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Sen. Kay Hagen takes issue with New York Times editorial on Magnuson-Stevens

This letter from Sen. Hagan appeared in the New York Times on April 24, 2011:

Once vibrant North Carolina fishing communities are becoming remnants of the past because of an arcane law praised in the April 21 editorial “A Good Law That’s Working.” 

 

The Magnuson-Stevens Act requires any fishery deemed overfished to be rebuilt within 10 years — an arbitrary timeline. This effectively closes fisheries without allowing for any flexibility or modern stock assessment technologies to evaluate fishery health.

Without flexibility, fisheries that are rebuilt in less than a decade must remain closed, leaving fishermen stuck at the docks, and businesses from tackle shops to boat builders suffering. Our coastal economies are hemorrhaging jobs. Fishermen are now spending more time in the waters off South America’s coast, where they can fish without laws that straitjacket them.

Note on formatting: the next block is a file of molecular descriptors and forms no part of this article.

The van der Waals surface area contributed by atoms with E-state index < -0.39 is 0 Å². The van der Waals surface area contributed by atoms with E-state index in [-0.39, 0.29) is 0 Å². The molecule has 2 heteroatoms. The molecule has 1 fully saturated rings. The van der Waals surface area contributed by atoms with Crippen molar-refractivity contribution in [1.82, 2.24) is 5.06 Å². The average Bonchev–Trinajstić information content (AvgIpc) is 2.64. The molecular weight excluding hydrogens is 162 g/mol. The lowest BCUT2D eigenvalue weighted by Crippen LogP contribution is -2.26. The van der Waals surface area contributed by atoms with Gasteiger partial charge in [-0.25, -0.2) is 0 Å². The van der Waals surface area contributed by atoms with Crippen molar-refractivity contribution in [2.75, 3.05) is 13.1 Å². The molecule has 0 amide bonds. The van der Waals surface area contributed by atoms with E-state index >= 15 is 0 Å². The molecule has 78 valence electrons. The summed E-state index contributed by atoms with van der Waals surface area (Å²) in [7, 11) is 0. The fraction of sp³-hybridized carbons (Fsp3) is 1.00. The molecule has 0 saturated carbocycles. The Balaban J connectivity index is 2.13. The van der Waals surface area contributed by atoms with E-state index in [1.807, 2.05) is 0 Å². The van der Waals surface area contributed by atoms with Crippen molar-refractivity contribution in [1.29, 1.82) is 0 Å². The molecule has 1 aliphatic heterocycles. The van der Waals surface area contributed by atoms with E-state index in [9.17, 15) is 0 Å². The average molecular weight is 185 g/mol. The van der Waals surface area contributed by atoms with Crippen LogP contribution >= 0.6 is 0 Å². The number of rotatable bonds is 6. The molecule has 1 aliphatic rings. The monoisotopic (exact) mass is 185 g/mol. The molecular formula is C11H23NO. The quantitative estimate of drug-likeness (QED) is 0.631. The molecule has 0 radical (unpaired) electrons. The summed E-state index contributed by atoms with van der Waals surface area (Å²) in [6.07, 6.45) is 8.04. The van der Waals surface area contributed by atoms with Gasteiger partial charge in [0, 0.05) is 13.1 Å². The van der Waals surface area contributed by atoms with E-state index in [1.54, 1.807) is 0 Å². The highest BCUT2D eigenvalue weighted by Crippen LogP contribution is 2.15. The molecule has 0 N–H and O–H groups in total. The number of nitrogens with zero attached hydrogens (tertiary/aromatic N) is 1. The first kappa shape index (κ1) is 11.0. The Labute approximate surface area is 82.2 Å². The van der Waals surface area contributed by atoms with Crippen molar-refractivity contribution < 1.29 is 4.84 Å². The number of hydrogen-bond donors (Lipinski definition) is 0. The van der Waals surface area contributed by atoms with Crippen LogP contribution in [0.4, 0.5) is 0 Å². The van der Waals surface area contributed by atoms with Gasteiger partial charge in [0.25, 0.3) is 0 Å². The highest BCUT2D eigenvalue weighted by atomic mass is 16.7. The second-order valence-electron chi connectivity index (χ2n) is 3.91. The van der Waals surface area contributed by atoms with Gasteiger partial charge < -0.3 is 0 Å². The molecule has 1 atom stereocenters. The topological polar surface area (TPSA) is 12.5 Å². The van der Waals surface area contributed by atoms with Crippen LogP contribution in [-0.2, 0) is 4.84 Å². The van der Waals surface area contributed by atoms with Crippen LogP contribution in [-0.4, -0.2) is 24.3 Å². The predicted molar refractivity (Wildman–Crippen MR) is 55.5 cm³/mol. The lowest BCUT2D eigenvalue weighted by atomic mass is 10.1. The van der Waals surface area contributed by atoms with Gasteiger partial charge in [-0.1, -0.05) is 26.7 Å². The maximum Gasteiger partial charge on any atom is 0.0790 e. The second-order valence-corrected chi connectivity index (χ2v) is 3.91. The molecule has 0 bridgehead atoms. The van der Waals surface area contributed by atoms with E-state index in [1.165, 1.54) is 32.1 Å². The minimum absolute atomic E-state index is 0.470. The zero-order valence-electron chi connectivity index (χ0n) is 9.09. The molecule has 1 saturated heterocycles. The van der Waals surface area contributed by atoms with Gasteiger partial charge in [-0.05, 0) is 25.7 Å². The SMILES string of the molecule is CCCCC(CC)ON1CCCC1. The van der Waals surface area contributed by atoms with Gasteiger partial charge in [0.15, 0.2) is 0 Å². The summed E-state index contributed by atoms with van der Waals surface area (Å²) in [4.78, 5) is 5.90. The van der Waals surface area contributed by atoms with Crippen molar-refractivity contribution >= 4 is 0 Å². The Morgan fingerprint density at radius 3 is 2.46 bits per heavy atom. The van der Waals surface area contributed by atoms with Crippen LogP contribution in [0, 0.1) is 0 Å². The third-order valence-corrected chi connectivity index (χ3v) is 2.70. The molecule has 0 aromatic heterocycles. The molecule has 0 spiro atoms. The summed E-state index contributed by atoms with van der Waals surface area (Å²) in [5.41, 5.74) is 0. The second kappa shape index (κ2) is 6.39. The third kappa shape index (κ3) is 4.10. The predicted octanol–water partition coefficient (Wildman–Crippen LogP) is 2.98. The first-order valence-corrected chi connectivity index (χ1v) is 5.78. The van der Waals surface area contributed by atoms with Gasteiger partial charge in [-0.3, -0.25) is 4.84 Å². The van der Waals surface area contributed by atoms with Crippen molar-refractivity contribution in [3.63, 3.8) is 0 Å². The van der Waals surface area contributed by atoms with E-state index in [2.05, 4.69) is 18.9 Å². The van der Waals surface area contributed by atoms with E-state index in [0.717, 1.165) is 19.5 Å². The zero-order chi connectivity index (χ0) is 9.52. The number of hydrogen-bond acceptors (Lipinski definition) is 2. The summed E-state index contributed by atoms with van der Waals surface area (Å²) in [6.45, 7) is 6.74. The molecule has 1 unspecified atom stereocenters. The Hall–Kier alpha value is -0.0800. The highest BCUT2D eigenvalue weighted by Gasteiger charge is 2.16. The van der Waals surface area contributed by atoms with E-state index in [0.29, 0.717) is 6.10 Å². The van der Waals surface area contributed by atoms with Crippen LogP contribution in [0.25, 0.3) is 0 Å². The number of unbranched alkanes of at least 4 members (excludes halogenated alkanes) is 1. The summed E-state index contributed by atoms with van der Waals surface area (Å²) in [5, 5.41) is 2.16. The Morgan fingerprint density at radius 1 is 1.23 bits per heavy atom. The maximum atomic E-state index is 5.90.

Read the complete opinion piece at The New York Times.

 

 

 

 

 

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JIM HUTCHINSON: Sports anglers just as keen to have healthy fish stocks

September 23, 2014 -- While commercial fishermen account for every pound of fish brought to port and sold, angler harvest is monitored by government contractors who call random phone numbers using coastal phonebooks, while also interviewing a small sampling of anglers at local docks.